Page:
I would like to adress a question I have in mind and I didn't found a clear answer online.

When we deal with Barrier or Digital Options we have a discontinuty in the payoff, so that the derivatives (the Greeks) are very spiky and take large values around the barrier/strike. As a consequence, it would be a very complicated task to hedge this type of options because the trader would have to buy or sell huge amounts of the underlying, risking to have problems with liquidity and suffer some losses.

In practice I know that we have to apply a barrier shift to sligthly change the payoff structure and have more manageable deltas around the barrier/strike.

How does it work? How can we choose this shift? Wouldn't be pricing a different option (with a different price) wrong?

Most importantly, what if the underlying price goes around the shifted barrier? Here, we would have to buy/sell large amounts in order to delta hedge anyways.

  • 2
    $\begingroup$ The value of a product is not what it's theoretically worth. It is what people are willing to pay for it. If something comes with a load of risk that you don't want, then charge more, such that you're happy to take that risk for the price you get. In this case, you charge more such that you can enter the trade as if it were a call spread. Your risk system will show less delta, you will charge a little bit more, and you get a little bit of PnL at the end when you don't have to payoff when you're in the call spread region. $\endgroup$
    – will
    Commented Jul 20, 2017 at 14:35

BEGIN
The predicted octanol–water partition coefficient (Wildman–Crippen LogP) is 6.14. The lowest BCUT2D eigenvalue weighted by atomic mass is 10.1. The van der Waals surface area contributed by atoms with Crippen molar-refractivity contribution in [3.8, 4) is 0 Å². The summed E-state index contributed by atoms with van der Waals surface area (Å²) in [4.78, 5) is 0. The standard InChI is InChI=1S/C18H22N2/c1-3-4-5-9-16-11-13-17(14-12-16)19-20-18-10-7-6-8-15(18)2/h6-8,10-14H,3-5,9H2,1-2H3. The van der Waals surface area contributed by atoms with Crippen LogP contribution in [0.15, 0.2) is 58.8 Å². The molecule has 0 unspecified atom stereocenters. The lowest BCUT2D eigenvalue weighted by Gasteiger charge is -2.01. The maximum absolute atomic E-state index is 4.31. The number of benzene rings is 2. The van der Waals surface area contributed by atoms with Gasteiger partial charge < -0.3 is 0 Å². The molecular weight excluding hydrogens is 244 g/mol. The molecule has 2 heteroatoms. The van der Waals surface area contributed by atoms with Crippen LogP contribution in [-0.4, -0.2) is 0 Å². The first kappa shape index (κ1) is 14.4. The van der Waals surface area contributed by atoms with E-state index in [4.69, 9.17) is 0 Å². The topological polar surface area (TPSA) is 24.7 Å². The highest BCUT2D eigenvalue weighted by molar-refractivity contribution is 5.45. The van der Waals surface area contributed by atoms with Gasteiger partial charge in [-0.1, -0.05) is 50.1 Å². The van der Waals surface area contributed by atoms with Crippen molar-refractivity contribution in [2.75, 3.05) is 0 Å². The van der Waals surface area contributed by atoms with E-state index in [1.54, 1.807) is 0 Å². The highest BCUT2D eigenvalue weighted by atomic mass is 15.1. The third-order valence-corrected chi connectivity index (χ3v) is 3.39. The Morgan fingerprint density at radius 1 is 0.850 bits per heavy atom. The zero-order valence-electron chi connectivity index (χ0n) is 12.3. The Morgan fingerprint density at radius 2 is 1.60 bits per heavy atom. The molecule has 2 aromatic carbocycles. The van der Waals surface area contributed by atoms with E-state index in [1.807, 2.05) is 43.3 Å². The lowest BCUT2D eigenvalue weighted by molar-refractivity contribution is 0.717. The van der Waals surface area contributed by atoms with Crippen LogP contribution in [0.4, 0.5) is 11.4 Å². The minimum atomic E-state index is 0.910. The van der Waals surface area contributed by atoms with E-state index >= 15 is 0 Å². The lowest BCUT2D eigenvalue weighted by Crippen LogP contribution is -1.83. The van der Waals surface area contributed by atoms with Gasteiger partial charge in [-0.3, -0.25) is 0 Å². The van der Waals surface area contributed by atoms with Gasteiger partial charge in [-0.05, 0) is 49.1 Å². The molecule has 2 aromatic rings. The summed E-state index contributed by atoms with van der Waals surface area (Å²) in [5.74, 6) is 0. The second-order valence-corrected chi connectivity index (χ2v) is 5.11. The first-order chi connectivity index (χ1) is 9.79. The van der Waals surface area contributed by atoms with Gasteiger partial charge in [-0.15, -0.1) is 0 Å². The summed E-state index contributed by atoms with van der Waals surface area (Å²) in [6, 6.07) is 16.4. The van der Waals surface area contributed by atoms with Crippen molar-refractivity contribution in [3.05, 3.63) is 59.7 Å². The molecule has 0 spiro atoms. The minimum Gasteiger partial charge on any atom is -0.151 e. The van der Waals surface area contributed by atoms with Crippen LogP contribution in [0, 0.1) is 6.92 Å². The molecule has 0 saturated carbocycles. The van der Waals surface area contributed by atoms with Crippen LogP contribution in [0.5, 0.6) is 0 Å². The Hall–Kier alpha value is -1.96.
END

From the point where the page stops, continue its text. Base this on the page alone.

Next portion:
2 Answers 2


You're right that the "real" greeks of a digital option are unwieldy, e.g. delta is zero everywhere except at the barrier where it is an impulse. So sell-side trading desks model/price digital options as tightly struck call/put spreads that will sit and play nicely with the rest of the book.

Here's a simple example: let's say a bank sells a digital call on AAPL that pays \$1000 if the stock is over \$150 at expiry. This could be modeled as being short 100 \$140/\$150 call spreads. So if the stock ends up at \$155, the trader would have hedged against a payout that matches the digital (\$1000 = 100 call spreads * \$10 strike difference). In this case, there is no gap/fixing risk upon expiry.

So, what's the problem with this? In short, the price the trader quotes for the digital is going to be very noncompetitive, as the person asking for the digi could go and just purchase call spreads themselves (though this is not possible for all underlyings), and so the trader will soon be out of a job.

How can he/she show a better price? Basically in one of two ways: